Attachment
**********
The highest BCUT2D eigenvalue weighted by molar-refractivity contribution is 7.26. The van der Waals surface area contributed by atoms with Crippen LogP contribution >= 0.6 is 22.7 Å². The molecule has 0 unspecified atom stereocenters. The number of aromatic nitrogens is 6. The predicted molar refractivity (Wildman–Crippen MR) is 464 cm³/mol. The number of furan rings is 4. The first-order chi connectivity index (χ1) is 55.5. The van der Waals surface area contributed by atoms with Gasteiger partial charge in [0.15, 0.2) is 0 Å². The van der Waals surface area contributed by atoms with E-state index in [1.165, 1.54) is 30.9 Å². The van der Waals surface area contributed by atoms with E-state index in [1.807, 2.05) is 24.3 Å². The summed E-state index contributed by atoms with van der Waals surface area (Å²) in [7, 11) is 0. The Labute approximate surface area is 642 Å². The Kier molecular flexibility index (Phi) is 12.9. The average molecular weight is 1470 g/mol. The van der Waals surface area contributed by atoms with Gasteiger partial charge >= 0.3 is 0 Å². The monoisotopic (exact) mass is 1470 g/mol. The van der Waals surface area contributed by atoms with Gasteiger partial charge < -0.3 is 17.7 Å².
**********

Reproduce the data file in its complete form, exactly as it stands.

The highest BCUT2D eigenvalue weighted by molar-refractivity contribution is 7.26. The van der Waals surface area contributed by atoms with Crippen LogP contribution >= 0.6 is 22.7 Å². The molecule has 0 unspecified atom stereocenters. The number of aromatic nitrogens is 6. The predicted molar refractivity (Wildman–Crippen MR) is 464 cm³/mol. The number of furan rings is 4. The first-order chi connectivity index (χ1) is 55.5. The van der Waals surface area contributed by atoms with Gasteiger partial charge in [0.15, 0.2) is 0 Å². The van der Waals surface area contributed by atoms with E-state index in [1.165, 1.54) is 30.9 Å². The van der Waals surface area contributed by atoms with E-state index in [1.807, 2.05) is 24.3 Å². The summed E-state index contributed by atoms with van der Waals surface area (Å²) in [7, 11) is 0. The Labute approximate surface area is 642 Å². The Kier molecular flexibility index (Phi) is 12.9. The average molecular weight is 1470 g/mol. The van der Waals surface area contributed by atoms with Gasteiger partial charge >= 0.3 is 0 Å². The monoisotopic (exact) mass is 1470 g/mol. The van der Waals surface area contributed by atoms with Gasteiger partial charge < -0.3 is 17.7 Å².